Opinion 19-16

January 31, 2019


Digest:         A part-time justice who also serves as full-time secretary to a superior court judge is disqualified in cases involving the superior court judge’s spouse’s law firm.


Rules:          22 NYCRR 100.2; 100.2(A); 100.2(B); 100.3(E)(1); Opinions 12-37; 12-05.


         A part-time town or village justice also is a full-time secretary to a superior court judge in the same county. The superior court judge’s spouse is a practicing attorney who sometimes appears in the part-time judge’s court. The judge asks if he/she may preside in cases involving (1) the superior court judge’s spouse or (2) the spouse’s partners and associates.

         A judge must always avoid even the appearance of impropriety (see 22 NYCRR 100.2) and always act to promote public confidence in the judiciary’s integrity and impartiality (see 22 NYCRR 100.2[A]). Thus, a judge must not allow family, social, political or other relationships to influence his/her judicial conduct or judgment (see 22 NYCRR 100.2[B]) and must disqualify him/herself in a case where “the judge’s impartiality might reasonably be questioned” (22 NYCRR 100.3[E][1]).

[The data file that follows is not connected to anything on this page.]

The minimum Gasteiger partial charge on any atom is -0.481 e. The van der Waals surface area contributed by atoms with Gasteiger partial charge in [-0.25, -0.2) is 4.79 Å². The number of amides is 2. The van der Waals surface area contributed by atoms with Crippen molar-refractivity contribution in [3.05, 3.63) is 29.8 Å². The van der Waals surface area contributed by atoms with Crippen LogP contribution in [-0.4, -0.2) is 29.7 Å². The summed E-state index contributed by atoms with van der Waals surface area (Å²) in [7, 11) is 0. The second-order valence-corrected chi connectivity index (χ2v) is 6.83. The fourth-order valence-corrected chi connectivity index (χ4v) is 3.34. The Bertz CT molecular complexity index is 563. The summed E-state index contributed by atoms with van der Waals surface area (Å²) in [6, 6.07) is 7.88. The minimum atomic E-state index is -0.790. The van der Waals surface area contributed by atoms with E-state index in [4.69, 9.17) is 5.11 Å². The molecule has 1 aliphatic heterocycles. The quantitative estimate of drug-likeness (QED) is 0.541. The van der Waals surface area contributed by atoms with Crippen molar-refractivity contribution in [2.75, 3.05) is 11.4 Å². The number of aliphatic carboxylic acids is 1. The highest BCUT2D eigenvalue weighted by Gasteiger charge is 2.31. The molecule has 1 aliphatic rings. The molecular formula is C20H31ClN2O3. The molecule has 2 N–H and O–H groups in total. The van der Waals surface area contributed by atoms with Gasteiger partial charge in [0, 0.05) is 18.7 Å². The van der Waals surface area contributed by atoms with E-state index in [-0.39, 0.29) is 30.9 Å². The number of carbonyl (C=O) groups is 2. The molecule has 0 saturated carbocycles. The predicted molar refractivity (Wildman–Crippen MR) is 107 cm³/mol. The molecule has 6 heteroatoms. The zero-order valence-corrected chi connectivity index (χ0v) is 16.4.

When a trial-level judge leaves the bench and appears as a private attorney before judges and quasi-judicial officials in his/her former court, we have distinguished between the ex-judge’s former peers and his/her former subordinates. As described in Opinion 12-37 (citations omitted):


while judges of the court are not necessarily disqualified from presiding when a former judge of the same court appears before them, the Committee has concluded otherwise in the case of referees and JHO’s whose former supervisor or employer appears.

Similarly, a judge who is a former law clerk is disqualified, subject to remittal, when his/her former supervising judge appears as an attorney, for one year after the employment relationship ends (see Opinion 12-05). Thereafter, disclosure is mandated for another year in lieu of outright disqualification (see id.).

         Here, the inquiring part-time justice is concurrently a superior court judge’s full-time secretary and personal appointee. The public will perceive that the justice is the superior court judge’s subordinate, whose livelihood presumably depends on the superior court judge. In these circumstances, the justice’s impartiality “might reasonably be questioned” when the superior court judge’s spouse’s law firm appears in the justice court (22 NYCRR 100.3[E][1]).

         Accordingly, we conclude the inquiring justice must not preside over cases involving the superior court judge’s spouse or his/her partners and associates.